It is also one way of creating a bridge between ornithology and social justice, as well as challenging the white gaze and norm in birding. Similar to other outdoor recreation activities, birding continues to be seen as a white activity, done by white people in settings where Black people are seen as out of place (Finney, 2014; Lanham, 2016). However, tired of feeling excluded from birding clubs, Black birders are forming their own clubs and online communities (CBC, 2020; Scott, 2020). They are organizing around hashtags such as #BlackBirders, #BlackInNature and #BlackBirdersWeek. Black birders were galvanized by the threats of race-based violence towards Christian Cooper, a Black birdwatcher in Central Park, New York City. Cooper’s attempt to add more birds to his lifelist could have left him lifeless.
To some birds, the entire globe is their backyard. These champions of annual migrations show the futility of trying to conserve birds only within the borders of one’s own nation. For instance, the Red Knot flies some 15,000 kilometres each year from the coast of Chile and Argentina to the Canadian Arctic. The Northern Wheatears winters in southern Africa and then flies some 14,500 kilometres on its annual migration to Canada, northern Asia and Europe. Engaging with local birdwatchers in Africa and the Caribbean, and with Black birders in the African diaspora can fill important lacunae in birding knowledge. As bird flyways cross human borders internationally, and multiple communities locally, the birds lose when they encounter any barriers along any section of their ancient migration route. Ultimately we humans lose too; doom is a silent spring.
Featured Image: Image by Nel Botha from Pixabay
Cashman-Brown, O. (2012). Birds of a Feather: The Whiteness of Birding. In On Whiteness (pp. 173-182). Brill.
CBC. (2020). This BIPOC birding group started in London, England. It’s now taken flight in Toronto. Oct 26, 2020. https://www.cbc.ca/news/canada/toronto/this-bipoc-birding-group-started-in-london-england-it-s-now-taken-flight-in-toronto-1.5777444
Cooper, C. B., Shirk, J., & Zuckerberg, B. (2014). The invisible prevalence of citizen science in global research: migratory birds and climate change. PloS one, 9(9), e106508.
Eubanks Jr, T. L., Stoll, J. R., & Ditton, R. B. (2004). Understanding the diversity of eight birder sub-populations: socio-demographic characteristics, motivations, expenditures and net benefits. Journal of Ecotourism, 3(3), 151-172.
Finney, C. (2014). Black faces, white spaces: Reimagining the relationship of African Americans to the great outdoors. UNC Press Books.
Greer, K. (2008). Placing Colonial Ornithology: Imperial Ambiguities in Upper Canada, 1791-1841. Scientia Canadensis: Canadian Journal of the History of Science, Technology and Medicine/Scientia Canadensis: revue canadienne d’histoire des sciences, des techniques et de la médecine, 31(1-2), 85-112.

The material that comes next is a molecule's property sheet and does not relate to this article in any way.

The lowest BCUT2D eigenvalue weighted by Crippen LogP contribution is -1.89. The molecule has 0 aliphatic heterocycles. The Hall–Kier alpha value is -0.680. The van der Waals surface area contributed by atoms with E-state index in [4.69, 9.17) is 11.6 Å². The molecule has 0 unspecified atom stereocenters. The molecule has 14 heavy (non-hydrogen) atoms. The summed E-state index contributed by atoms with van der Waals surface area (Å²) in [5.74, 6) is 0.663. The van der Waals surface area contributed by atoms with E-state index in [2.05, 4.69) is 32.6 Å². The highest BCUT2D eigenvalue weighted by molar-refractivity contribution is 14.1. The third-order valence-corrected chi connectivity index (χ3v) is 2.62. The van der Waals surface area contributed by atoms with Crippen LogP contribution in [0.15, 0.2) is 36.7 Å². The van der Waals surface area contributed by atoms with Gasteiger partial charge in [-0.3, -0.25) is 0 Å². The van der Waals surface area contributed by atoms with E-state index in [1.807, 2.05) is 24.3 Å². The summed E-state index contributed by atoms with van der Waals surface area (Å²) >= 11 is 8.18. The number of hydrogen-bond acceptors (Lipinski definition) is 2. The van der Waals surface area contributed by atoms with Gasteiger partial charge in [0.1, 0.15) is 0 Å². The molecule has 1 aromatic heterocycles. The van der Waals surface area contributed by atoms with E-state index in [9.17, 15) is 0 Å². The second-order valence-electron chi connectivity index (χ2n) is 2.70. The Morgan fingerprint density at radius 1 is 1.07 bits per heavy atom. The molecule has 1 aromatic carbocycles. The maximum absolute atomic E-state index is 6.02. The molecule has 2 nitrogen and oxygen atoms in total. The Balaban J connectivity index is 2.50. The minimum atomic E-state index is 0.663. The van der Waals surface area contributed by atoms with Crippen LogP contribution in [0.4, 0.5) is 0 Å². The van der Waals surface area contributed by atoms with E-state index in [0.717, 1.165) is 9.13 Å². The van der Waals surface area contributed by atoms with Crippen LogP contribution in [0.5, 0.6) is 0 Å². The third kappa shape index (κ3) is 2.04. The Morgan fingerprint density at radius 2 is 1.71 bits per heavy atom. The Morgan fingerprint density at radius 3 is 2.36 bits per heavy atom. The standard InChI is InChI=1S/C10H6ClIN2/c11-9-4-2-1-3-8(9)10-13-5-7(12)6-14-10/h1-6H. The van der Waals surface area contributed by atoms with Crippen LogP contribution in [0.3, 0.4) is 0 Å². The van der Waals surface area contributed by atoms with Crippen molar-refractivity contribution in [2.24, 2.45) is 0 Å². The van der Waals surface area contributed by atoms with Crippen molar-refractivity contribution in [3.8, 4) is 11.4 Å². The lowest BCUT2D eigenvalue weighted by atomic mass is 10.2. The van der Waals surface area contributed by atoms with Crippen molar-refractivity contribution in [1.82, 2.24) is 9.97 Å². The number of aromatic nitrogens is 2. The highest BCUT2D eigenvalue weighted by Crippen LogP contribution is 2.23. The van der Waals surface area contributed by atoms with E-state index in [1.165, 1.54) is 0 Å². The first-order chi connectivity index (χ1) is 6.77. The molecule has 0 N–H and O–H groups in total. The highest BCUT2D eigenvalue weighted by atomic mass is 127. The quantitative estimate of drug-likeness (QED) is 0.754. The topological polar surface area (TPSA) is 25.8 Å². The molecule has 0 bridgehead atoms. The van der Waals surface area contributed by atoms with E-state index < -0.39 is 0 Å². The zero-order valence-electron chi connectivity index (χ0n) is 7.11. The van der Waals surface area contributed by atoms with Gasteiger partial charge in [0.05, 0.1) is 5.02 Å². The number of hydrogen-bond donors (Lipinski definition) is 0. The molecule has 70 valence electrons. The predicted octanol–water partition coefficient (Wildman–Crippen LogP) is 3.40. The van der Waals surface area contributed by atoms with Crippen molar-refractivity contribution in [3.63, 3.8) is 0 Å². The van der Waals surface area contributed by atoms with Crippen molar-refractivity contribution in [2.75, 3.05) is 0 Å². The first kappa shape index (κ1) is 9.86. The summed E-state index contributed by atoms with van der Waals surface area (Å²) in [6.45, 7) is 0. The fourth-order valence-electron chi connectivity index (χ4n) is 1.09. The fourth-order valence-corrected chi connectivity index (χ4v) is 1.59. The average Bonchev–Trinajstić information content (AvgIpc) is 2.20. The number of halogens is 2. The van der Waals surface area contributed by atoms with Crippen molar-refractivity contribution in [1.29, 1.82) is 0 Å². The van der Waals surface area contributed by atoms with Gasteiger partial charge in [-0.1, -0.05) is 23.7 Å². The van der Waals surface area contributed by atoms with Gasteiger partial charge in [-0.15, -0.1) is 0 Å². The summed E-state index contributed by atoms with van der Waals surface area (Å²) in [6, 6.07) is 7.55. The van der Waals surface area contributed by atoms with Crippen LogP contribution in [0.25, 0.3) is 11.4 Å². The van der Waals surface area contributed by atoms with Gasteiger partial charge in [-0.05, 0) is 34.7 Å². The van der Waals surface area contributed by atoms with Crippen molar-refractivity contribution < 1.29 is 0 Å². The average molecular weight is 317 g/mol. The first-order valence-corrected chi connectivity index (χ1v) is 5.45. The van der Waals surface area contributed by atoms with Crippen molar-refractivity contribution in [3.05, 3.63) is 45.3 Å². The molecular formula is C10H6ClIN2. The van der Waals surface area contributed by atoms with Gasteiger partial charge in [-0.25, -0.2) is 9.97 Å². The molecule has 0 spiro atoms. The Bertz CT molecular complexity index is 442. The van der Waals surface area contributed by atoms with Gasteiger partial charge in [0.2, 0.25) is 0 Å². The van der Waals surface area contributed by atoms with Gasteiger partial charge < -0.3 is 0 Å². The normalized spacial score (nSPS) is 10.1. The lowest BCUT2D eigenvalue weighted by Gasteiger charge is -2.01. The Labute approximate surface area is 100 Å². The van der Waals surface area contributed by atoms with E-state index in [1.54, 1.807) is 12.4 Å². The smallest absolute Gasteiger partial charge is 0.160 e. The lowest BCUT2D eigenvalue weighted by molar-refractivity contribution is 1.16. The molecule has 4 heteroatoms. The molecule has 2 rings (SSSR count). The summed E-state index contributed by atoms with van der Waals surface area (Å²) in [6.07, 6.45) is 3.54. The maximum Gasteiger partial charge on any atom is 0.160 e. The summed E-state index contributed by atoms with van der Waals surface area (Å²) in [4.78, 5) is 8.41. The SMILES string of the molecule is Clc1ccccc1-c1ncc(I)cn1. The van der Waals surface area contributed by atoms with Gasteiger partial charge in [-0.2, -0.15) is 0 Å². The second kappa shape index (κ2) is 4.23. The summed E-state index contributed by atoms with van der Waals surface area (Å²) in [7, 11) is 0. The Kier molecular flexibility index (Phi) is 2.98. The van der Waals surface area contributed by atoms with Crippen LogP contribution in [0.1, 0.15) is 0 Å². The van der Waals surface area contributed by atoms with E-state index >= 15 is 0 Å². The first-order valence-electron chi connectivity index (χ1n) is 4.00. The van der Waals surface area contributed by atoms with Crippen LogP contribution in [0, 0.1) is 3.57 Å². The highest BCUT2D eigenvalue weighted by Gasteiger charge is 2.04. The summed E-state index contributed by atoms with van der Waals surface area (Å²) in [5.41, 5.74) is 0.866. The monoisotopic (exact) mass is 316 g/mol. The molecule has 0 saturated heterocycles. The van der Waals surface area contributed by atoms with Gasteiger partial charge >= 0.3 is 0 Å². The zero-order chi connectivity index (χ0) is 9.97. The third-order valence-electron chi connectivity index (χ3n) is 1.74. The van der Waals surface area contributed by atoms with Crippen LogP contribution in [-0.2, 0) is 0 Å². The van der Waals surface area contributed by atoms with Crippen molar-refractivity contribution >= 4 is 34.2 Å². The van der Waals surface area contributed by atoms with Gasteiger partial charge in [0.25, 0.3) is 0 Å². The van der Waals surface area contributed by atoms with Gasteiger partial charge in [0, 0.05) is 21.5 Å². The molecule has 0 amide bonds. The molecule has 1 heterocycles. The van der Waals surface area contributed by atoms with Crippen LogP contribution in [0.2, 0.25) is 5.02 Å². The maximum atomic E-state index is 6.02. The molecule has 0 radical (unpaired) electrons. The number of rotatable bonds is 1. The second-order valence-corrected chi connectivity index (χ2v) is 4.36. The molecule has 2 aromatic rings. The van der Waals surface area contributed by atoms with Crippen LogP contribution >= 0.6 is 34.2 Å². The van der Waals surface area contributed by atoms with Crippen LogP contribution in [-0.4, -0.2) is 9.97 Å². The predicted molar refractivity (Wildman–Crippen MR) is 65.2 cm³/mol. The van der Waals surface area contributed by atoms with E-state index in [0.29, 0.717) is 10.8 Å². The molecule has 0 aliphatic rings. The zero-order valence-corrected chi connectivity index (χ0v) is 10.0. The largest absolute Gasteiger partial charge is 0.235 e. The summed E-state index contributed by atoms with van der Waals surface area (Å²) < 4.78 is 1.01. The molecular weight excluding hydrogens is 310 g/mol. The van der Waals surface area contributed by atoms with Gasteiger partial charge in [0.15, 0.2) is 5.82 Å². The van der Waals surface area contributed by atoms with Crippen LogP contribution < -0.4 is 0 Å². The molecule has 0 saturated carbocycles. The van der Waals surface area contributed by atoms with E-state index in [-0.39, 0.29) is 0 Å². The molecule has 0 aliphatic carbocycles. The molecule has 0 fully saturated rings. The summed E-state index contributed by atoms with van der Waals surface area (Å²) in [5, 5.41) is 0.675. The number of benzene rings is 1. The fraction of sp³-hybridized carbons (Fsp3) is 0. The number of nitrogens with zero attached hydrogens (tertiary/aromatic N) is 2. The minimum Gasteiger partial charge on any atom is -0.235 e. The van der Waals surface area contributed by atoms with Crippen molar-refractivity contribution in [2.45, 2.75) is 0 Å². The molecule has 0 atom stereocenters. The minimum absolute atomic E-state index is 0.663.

Jacobs, N. J. (2016). Birders of Africa: History of a network. Yale University Press.
La Sorte, F. A., & Somveille, M. (2020). Survey completeness of a global citizen‐science database of bird occurrence. Ecography, 43(1), 34-43.
Lanham, J. D. (2016). The Home Place: Memoirs of a Colored Man’s Love Affair with Nature. Milkweed Editions.
McCaffrey, R. E. (2005). Using citizen science in urban bird studies. Urban habitats, 3(1), 70-86.
Robinson, J. C. (2005). Relative prevalence of African Americans among bird watchers. In Ralph, C. John; Rich, Terrell D., editors 2005. Bird Conservation Implementation and Integration in the Americas: Proceedings of the Third International Partners in Flight Conference. 2002 March 20-24; Asilomar, California, Volume 2 Gen. Tech. Rep. PSW-GTR-191. Albany, CA: US Dept. of Agriculture, Forest Service, Pacific Southwest Research Station: p. 1286-1296 (Vol. 191).
Scott, J. L. (2020). What you should know about Black birders. The Conversation. June 2, 2020. https://theconversation.com/what-you-should-know-about-black-birders-139812
Steven, R., Morrison, C., & Castley, J. G. (2015). Birdwatching and avitourism: a global review of research into its participant markets, distribution and impacts, highlighting future research priorities to inform sustainable avitourism management. Journal of Sustainable Tourism, 23(8-9), 1257-1276.
Sullivan, B. L., Aycrigg, J. L., Barry, J. H., Bonney, R. E., Bruns, N., Cooper, C. B., & Kelling, S. (2014). The eBird enterprise: an integrated approach to development and application of citizen science. Biological Conservation, 169, 31-40.
Travis, V. M. (2007). West-Coast Birding as Postcolonial Strategy: Literary Criticism in the Field. Kunapipi, 29(1-2), 81. Weidensaul, S. (2008). Of a feather: a brief history of American birding. HMH.